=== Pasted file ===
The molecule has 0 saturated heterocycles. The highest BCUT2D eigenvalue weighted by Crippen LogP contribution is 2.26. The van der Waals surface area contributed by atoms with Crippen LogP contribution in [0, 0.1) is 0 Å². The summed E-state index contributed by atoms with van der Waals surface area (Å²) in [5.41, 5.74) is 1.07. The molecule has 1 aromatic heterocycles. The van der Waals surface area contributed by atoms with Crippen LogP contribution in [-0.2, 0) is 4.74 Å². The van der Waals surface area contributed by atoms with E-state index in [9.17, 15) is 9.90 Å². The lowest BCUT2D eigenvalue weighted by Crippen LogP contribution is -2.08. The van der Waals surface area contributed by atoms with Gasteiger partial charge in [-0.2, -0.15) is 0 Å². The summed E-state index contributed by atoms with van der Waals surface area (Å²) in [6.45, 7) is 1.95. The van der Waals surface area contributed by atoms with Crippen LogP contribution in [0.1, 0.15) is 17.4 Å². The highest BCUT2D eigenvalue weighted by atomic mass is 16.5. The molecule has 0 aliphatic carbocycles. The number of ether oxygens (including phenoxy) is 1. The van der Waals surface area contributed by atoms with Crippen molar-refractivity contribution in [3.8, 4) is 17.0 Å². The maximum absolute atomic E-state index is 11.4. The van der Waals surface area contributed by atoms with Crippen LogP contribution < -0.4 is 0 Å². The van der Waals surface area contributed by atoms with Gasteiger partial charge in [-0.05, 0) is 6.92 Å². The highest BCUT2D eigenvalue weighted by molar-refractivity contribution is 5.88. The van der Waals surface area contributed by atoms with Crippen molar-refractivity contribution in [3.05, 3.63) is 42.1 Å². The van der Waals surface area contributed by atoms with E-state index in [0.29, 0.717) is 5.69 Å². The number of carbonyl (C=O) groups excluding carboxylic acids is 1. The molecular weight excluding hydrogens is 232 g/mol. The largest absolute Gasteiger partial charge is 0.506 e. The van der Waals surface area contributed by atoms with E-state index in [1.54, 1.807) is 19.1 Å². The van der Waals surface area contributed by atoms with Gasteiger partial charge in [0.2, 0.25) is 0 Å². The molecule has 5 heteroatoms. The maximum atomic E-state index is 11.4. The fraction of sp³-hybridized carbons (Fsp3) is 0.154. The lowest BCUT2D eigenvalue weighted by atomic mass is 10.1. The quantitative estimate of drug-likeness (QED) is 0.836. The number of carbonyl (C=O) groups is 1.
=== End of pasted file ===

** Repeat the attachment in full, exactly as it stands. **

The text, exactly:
The molecule has 0 saturated heterocycles. The highest BCUT2D eigenvalue weighted by Crippen LogP contribution is 2.26. The van der Waals surface area contributed by atoms with Crippen LogP contribution in [0, 0.1) is 0 Å². The summed E-state index contributed by atoms with van der Waals surface area (Å²) in [5.41, 5.74) is 1.07. The molecule has 1 aromatic heterocycles. The van der Waals surface area contributed by atoms with Crippen LogP contribution in [-0.2, 0) is 4.74 Å². The van der Waals surface area contributed by atoms with E-state index in [9.17, 15) is 9.90 Å². The lowest BCUT2D eigenvalue weighted by Crippen LogP contribution is -2.08. The van der Waals surface area contributed by atoms with Gasteiger partial charge in [-0.2, -0.15) is 0 Å². The summed E-state index contributed by atoms with van der Waals surface area (Å²) in [6.45, 7) is 1.95. The van der Waals surface area contributed by atoms with Crippen LogP contribution in [0.1, 0.15) is 17.4 Å². The highest BCUT2D eigenvalue weighted by atomic mass is 16.5. The molecule has 0 aliphatic carbocycles. The number of ether oxygens (including phenoxy) is 1. The van der Waals surface area contributed by atoms with Crippen molar-refractivity contribution in [3.8, 4) is 17.0 Å². The maximum absolute atomic E-state index is 11.4. The van der Waals surface area contributed by atoms with Crippen LogP contribution < -0.4 is 0 Å². The van der Waals surface area contributed by atoms with Gasteiger partial charge in [-0.05, 0) is 6.92 Å². The highest BCUT2D eigenvalue weighted by molar-refractivity contribution is 5.88. The van der Waals surface area contributed by atoms with Crippen molar-refractivity contribution in [3.05, 3.63) is 42.1 Å². The van der Waals surface area contributed by atoms with E-state index in [0.29, 0.717) is 5.69 Å². The number of carbonyl (C=O) groups excluding carboxylic acids is 1. The molecular weight excluding hydrogens is 232 g/mol. The largest absolute Gasteiger partial charge is 0.506 e. The van der Waals surface area contributed by atoms with E-state index in [1.54, 1.807) is 19.1 Å². The van der Waals surface area contributed by atoms with Gasteiger partial charge in [0.2, 0.25) is 0 Å². The molecule has 5 heteroatoms. The maximum atomic E-state index is 11.4. The fraction of sp³-hybridized carbons (Fsp3) is 0.154. The lowest BCUT2D eigenvalue weighted by atomic mass is 10.1. The quantitative estimate of drug-likeness (QED) is 0.836. The number of carbonyl (C=O) groups is 1.